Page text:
Weekly Market Report: Nifty, Sensex on a downtrend
Nifty is on the downtrend on higher inflation, lower industrial output and tapering fears. Rallies are likely to be met with selling 
Last week, we wrote that the bulls lacked conviction to take the stock markets higher. And this is exactly what happened. The bulls couldn’t find a solid grip to take the stock markets higher, despite hitting an all-time high on Monday (you may want to check out on why Sensex all-time high was different from 2008). Barring Monday’s opening, the market has been weak throughout. Several indicators pointing towards a taper has spooked the bulls. Finally, Indian inflation figures rose and industrial production figures fell, as per data released on Thursday evening, which sent the markets down further on Friday, extended losses for four straight sessions. The RBI is likely to increase repo rates to control inflation. All this collectively doesn’t bode well for the Indian stock markets.  The BSE Sensex finished the week at 20,716, down 281 points, or 1.34%. The NSE Nifty finished at 6,168, down 92 points, or 1.46%.
On Monday, the stock markets opened strong on the news of BJP’s strong show in four key states, and saw it as a pre-cursor to the upcoming general elections. The stock markets hit an all-time high, with Sensex touching 21,483 and Nifty touching 6,415.25. However, the markets could not sustain this and would go down from here in the next few days, despite the positive news. 
Tuesday saw positive US economic data which boosted the case for tapering. Indian stock market participants booked profits amidst fears that the tapering would hit markets. This was further underscored by Fed Bank of St. Louis President James Bullard in a speech. This spooked the markets and throughout the day, the markets trended down. 
Markets closed down on Wednesday, for the second consecutive day, amidst news of Fitch and S&P warning that Indian government must do something to revive the economy or risk downgrade. Tapering fears continued to hang over the markets. Finance minister, P Chidambaram, sought to assure the markets of the government’s resolve to keep fiscal deficit to in check.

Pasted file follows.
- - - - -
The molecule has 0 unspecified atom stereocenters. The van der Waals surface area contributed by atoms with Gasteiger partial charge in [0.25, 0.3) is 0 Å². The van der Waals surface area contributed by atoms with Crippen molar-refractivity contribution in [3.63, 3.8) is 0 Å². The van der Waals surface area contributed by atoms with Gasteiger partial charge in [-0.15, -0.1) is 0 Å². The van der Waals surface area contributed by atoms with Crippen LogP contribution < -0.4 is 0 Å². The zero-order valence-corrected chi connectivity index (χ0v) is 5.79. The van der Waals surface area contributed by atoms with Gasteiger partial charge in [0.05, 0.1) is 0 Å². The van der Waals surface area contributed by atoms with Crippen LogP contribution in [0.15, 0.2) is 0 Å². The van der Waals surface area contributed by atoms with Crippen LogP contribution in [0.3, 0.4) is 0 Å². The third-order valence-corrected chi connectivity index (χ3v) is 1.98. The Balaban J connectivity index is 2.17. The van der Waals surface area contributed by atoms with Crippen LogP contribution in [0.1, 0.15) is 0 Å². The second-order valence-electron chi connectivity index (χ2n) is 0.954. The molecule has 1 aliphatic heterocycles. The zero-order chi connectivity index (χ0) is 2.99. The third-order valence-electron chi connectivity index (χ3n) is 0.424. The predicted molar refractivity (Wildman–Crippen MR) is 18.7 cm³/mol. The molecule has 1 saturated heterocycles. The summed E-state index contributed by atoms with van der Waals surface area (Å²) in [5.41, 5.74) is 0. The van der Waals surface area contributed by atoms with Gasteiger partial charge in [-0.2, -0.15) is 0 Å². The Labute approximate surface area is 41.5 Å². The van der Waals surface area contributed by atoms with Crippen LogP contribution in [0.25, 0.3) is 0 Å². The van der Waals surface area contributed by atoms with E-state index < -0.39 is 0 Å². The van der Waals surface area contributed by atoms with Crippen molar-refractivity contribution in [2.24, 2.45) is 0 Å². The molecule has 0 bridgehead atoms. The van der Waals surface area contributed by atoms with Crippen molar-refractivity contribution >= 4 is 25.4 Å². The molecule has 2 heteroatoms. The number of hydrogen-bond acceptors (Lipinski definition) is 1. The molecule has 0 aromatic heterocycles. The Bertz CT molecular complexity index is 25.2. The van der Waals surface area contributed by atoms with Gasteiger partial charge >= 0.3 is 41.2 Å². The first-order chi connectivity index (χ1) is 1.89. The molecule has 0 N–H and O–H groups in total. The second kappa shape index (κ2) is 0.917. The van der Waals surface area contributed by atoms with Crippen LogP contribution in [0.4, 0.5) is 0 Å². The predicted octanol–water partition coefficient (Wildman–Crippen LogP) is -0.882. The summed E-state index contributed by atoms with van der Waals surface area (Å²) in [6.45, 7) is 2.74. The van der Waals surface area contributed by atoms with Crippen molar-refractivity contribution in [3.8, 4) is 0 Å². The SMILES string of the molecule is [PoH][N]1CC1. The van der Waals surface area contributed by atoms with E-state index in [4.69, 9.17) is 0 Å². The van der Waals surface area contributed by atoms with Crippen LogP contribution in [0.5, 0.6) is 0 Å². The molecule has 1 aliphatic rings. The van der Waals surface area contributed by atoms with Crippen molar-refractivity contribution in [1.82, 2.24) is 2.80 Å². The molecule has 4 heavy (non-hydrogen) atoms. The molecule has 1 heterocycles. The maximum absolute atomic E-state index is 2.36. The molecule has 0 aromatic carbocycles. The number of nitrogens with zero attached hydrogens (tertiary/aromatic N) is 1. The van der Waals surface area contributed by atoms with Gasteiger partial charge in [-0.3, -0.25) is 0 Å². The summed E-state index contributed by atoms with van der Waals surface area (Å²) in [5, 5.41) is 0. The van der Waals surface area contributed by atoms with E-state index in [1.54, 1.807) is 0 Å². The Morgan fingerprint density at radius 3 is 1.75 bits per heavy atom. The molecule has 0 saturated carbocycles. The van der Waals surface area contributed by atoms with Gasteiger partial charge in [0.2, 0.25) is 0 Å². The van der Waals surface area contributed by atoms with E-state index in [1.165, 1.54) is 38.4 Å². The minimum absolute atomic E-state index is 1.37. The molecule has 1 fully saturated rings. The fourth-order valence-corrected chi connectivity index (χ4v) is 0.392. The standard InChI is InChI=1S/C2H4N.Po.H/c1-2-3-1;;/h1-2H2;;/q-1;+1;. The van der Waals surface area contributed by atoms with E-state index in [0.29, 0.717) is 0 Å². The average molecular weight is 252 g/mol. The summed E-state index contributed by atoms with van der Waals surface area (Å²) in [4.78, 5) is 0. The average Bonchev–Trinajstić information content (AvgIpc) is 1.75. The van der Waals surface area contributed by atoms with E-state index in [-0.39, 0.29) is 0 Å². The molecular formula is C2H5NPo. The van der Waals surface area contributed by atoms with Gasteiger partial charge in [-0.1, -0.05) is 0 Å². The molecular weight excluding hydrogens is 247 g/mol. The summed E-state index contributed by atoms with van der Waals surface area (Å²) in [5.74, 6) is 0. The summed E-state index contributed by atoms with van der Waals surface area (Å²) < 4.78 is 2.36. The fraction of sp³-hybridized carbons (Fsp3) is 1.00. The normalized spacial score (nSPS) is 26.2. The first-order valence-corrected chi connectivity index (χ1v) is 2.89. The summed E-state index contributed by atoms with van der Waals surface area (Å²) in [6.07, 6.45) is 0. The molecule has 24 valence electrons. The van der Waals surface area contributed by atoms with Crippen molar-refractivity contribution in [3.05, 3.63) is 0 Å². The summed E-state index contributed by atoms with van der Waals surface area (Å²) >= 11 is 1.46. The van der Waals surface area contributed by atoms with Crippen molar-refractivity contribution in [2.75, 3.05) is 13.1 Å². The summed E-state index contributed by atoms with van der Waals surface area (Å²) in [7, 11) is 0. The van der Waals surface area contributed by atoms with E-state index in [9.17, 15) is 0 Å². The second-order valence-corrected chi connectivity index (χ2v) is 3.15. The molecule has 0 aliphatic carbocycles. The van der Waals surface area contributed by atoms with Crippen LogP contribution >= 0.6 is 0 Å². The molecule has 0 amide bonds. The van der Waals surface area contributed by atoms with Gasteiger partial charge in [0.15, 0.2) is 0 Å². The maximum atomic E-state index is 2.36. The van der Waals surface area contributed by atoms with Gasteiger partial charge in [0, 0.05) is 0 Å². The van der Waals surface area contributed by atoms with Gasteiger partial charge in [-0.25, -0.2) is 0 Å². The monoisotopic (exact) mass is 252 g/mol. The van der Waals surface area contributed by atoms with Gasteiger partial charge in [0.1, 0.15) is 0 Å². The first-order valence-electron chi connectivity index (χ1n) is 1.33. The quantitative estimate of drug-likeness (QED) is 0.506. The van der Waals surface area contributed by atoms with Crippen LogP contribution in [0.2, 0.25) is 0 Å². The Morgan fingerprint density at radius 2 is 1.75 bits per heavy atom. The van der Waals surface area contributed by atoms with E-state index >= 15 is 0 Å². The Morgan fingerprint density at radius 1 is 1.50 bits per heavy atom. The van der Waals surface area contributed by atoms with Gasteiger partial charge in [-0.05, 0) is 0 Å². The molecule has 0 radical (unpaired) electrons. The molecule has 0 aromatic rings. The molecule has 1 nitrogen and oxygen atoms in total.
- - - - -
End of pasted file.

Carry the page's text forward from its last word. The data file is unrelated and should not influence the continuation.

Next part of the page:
Thursday saw continued pessimism, with the bears in control, with markets closing down for the third consecutive day. The RBI said that the liquidity conditions are expected to tighten in the immediate future on account of advance tax payments commencing from mid-December 2013. With less cash to spare, investment demand is expected to be subdued in the third quarter. 
On Friday, stock markets reacted to grim inflation figures and manufacturing data, and extend losses for the fourth consecutive day to end the week even lower. Stock market participants are now anticipating a rate hike from Reserve Bank of India (RBI) governor, Raghuram Rajan, who has kept inflation control as the centerpiece of his interest rate agenda.
Among the other indices on the NSE, the top two indices were IT (1%) and FMCG (1%) while the while the top two losers were PSE (5%) and PSU Bank (5%).
Among the Nifty stocks, the top five gainers were Sesa Sterlite (5%); Wipro (5%); H C L Technologies (5%); Infosys (1%) and Lupin (1%) , while the top five losers were Bharat Heavy Electricals (10%); Jindal Steel & Power (8%); I D F C (8%); N T P C (8%) and Jaiprakash Associates (8%).
Out of 1255 companies on the NSE, 320 companies closed positive, 905 closed in the negative while 30 closed flat.
Top ML sectors   Worst ML sectors  
Software & IT Services 1% Energy -5%
Hotels 1% Con_epc_infra -5%
Auto Components 0% Textiles -4%
Non-ferrous Metals 0% Telecom Services -4%
Chemicals 0% Oil & Gas -4%



Torrent Pharma acquires Elder’s Indian branded formulation business for Rs2,004 crore
Torrent strengthened its position in Indian market by acquiring Elder’s Pharmaceutical women healthcare and pain management business
Torrent Pharmaceuticals Ltd (Torrent) have entered into a definitive binding agreement with Elder Pharmaceuticals Ltd (Elder) to acquire Elder’s branded formulation business in India and Nepal for Rs2,004 crore. 
“This pathbreaking domestic consolidation by Torrent addresses our recent challenges and will significantly help Elder leverage its balance sheet.” Said, Elder chief executive officer and managing director, Alok Saxena "The transaction is a strategic fit for Torrent and will strengthen its core prescription-based business. This acquisition strengthens our position in the women healthcare, pain management & vitamins, nutrition segments by enhancing and accelerating market access. It is also expected to enable cost & revenue synergies in Torrent's domestic formulations business," said Torrent Group chairman Sudhir Mehta.
Elder's existing brand equity in the areas of women healthcare and pain management will help Torrent strengthen its position in the Indian market expanding into these fast growing areas, said Torrent in their filing with stock exchanges.
Torrent would fund the acquisition through a mix of internal accruals and bank borrowings. Under the proposed transaction, Elder will continue to manufacture & supply the products at its existing manufacturing facilities for Torrent for a period of three years.  Torrent said, the transaction has been approved by the boards of both the companies and is subject to approval by shareholders and other necessary regulatory nods. The deal is expected to close in the first half of 2014.